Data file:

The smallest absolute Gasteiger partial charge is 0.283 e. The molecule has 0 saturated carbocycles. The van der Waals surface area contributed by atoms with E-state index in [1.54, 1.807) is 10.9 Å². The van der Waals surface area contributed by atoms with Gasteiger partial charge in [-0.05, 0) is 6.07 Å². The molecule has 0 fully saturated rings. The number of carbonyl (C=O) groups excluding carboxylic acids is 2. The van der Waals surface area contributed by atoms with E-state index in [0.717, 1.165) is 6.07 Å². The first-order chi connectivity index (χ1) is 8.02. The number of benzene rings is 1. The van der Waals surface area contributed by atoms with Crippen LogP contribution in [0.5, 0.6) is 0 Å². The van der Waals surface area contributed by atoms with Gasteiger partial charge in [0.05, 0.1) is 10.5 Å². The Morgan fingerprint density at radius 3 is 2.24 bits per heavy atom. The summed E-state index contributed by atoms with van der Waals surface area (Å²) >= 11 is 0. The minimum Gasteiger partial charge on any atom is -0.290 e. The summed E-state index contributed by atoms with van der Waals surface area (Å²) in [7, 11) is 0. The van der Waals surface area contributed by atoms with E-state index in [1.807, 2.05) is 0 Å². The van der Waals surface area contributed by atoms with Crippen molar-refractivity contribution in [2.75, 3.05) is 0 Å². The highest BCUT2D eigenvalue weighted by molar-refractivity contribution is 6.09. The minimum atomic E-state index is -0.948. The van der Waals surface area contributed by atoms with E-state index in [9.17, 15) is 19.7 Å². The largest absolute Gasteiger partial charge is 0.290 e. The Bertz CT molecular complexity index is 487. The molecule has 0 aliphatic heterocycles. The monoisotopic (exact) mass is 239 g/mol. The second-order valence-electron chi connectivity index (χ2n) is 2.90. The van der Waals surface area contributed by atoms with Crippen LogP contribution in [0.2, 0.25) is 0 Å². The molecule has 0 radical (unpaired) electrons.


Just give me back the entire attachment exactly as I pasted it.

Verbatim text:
The smallest absolute Gasteiger partial charge is 0.283 e. The molecule has 0 saturated carbocycles. The van der Waals surface area contributed by atoms with E-state index in [1.54, 1.807) is 10.9 Å². The van der Waals surface area contributed by atoms with Gasteiger partial charge in [-0.05, 0) is 6.07 Å². The molecule has 0 fully saturated rings. The number of carbonyl (C=O) groups excluding carboxylic acids is 2. The van der Waals surface area contributed by atoms with E-state index in [0.717, 1.165) is 6.07 Å². The first-order chi connectivity index (χ1) is 8.02. The number of benzene rings is 1. The van der Waals surface area contributed by atoms with Crippen LogP contribution in [0.5, 0.6) is 0 Å². The van der Waals surface area contributed by atoms with Gasteiger partial charge in [0.05, 0.1) is 10.5 Å². The Morgan fingerprint density at radius 3 is 2.24 bits per heavy atom. The summed E-state index contributed by atoms with van der Waals surface area (Å²) >= 11 is 0. The minimum Gasteiger partial charge on any atom is -0.290 e. The summed E-state index contributed by atoms with van der Waals surface area (Å²) in [7, 11) is 0. The van der Waals surface area contributed by atoms with E-state index in [1.807, 2.05) is 0 Å². The van der Waals surface area contributed by atoms with Crippen molar-refractivity contribution in [2.75, 3.05) is 0 Å². The highest BCUT2D eigenvalue weighted by molar-refractivity contribution is 6.09. The minimum atomic E-state index is -0.948. The van der Waals surface area contributed by atoms with E-state index in [9.17, 15) is 19.7 Å². The largest absolute Gasteiger partial charge is 0.290 e. The Bertz CT molecular complexity index is 487. The molecule has 0 aliphatic heterocycles. The monoisotopic (exact) mass is 239 g/mol. The second-order valence-electron chi connectivity index (χ2n) is 2.90. The van der Waals surface area contributed by atoms with Crippen LogP contribution in [0.2, 0.25) is 0 Å². The molecule has 0 radical (unpaired) electrons.